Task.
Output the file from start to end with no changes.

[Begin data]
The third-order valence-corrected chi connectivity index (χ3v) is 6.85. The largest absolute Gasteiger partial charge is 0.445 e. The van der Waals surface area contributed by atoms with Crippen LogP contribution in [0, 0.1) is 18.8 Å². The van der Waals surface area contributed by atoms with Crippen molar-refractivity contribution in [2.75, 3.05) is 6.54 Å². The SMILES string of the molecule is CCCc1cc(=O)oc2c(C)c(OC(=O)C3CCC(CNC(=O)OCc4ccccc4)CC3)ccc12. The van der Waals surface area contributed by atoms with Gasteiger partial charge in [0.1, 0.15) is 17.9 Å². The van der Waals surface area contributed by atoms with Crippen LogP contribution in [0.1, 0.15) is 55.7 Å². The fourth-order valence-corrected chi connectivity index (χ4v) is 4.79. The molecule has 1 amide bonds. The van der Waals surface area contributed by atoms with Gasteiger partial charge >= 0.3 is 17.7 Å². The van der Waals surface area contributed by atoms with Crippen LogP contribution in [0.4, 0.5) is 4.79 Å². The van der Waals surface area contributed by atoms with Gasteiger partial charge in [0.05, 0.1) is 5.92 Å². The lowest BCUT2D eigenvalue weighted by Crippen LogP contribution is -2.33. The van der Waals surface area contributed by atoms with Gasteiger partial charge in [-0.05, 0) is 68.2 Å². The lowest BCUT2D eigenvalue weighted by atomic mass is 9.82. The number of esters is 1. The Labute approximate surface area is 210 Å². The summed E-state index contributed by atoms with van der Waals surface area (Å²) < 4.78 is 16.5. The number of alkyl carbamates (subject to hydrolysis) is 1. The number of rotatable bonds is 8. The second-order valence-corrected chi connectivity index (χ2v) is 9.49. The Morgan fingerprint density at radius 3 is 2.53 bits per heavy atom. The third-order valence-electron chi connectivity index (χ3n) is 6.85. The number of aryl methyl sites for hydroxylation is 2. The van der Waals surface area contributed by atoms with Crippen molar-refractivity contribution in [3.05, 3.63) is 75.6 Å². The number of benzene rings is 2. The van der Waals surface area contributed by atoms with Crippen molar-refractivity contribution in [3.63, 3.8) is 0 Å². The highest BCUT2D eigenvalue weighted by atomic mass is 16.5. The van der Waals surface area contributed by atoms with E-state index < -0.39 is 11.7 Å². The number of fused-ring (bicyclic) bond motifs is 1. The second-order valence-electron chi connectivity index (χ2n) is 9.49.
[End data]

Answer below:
The third-order valence-corrected chi connectivity index (χ3v) is 6.85. The largest absolute Gasteiger partial charge is 0.445 e. The van der Waals surface area contributed by atoms with Crippen LogP contribution in [0, 0.1) is 18.8 Å². The van der Waals surface area contributed by atoms with Crippen molar-refractivity contribution in [2.75, 3.05) is 6.54 Å². The SMILES string of the molecule is CCCc1cc(=O)oc2c(C)c(OC(=O)C3CCC(CNC(=O)OCc4ccccc4)CC3)ccc12. The van der Waals surface area contributed by atoms with Gasteiger partial charge in [0.1, 0.15) is 17.9 Å². The van der Waals surface area contributed by atoms with Crippen LogP contribution in [0.1, 0.15) is 55.7 Å². The fourth-order valence-corrected chi connectivity index (χ4v) is 4.79. The molecule has 1 amide bonds. The van der Waals surface area contributed by atoms with Gasteiger partial charge >= 0.3 is 17.7 Å². The van der Waals surface area contributed by atoms with Crippen LogP contribution in [0.4, 0.5) is 4.79 Å². The van der Waals surface area contributed by atoms with Gasteiger partial charge in [0.05, 0.1) is 5.92 Å². The lowest BCUT2D eigenvalue weighted by Crippen LogP contribution is -2.33. The van der Waals surface area contributed by atoms with Gasteiger partial charge in [-0.05, 0) is 68.2 Å². The lowest BCUT2D eigenvalue weighted by atomic mass is 9.82. The number of esters is 1. The Labute approximate surface area is 210 Å². The summed E-state index contributed by atoms with van der Waals surface area (Å²) < 4.78 is 16.5. The number of alkyl carbamates (subject to hydrolysis) is 1. The number of rotatable bonds is 8. The second-order valence-corrected chi connectivity index (χ2v) is 9.49. The Morgan fingerprint density at radius 3 is 2.53 bits per heavy atom. The third-order valence-electron chi connectivity index (χ3n) is 6.85. The number of aryl methyl sites for hydroxylation is 2. The van der Waals surface area contributed by atoms with Crippen molar-refractivity contribution in [3.05, 3.63) is 75.6 Å². The number of benzene rings is 2. The van der Waals surface area contributed by atoms with Crippen molar-refractivity contribution in [3.63, 3.8) is 0 Å². The highest BCUT2D eigenvalue weighted by atomic mass is 16.5. The van der Waals surface area contributed by atoms with E-state index < -0.39 is 11.7 Å². The number of fused-ring (bicyclic) bond motifs is 1. The second-order valence-electron chi connectivity index (χ2n) is 9.49.